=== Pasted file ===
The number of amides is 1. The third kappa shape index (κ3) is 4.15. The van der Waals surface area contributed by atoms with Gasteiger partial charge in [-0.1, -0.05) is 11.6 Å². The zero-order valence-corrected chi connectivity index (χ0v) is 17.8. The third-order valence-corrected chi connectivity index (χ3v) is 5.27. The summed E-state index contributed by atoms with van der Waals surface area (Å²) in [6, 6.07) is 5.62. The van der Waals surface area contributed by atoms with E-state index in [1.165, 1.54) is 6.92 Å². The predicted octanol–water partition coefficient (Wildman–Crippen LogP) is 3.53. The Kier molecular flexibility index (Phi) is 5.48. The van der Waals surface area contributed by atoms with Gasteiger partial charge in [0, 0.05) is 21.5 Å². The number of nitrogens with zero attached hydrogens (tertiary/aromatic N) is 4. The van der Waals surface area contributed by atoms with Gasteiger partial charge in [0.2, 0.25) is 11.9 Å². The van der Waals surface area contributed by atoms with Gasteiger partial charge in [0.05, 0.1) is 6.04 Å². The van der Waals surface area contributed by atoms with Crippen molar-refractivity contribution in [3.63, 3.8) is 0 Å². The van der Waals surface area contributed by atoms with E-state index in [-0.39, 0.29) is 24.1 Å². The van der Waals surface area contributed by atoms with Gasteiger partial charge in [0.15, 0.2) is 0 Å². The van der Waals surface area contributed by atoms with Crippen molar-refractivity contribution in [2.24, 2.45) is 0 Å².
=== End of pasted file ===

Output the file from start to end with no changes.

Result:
The number of amides is 1. The third kappa shape index (κ3) is 4.15. The van der Waals surface area contributed by atoms with Gasteiger partial charge in [-0.1, -0.05) is 11.6 Å². The zero-order valence-corrected chi connectivity index (χ0v) is 17.8. The third-order valence-corrected chi connectivity index (χ3v) is 5.27. The summed E-state index contributed by atoms with van der Waals surface area (Å²) in [6, 6.07) is 5.62. The van der Waals surface area contributed by atoms with E-state index in [1.165, 1.54) is 6.92 Å². The predicted octanol–water partition coefficient (Wildman–Crippen LogP) is 3.53. The Kier molecular flexibility index (Phi) is 5.48. The van der Waals surface area contributed by atoms with Gasteiger partial charge in [0, 0.05) is 21.5 Å². The number of nitrogens with zero attached hydrogens (tertiary/aromatic N) is 4. The van der Waals surface area contributed by atoms with Gasteiger partial charge in [0.2, 0.25) is 11.9 Å². The van der Waals surface area contributed by atoms with Gasteiger partial charge in [0.05, 0.1) is 6.04 Å². The van der Waals surface area contributed by atoms with Crippen molar-refractivity contribution in [3.63, 3.8) is 0 Å². The van der Waals surface area contributed by atoms with E-state index in [-0.39, 0.29) is 24.1 Å². The van der Waals surface area contributed by atoms with Gasteiger partial charge in [0.15, 0.2) is 0 Å². The van der Waals surface area contributed by atoms with Crippen molar-refractivity contribution in [2.24, 2.45) is 0 Å².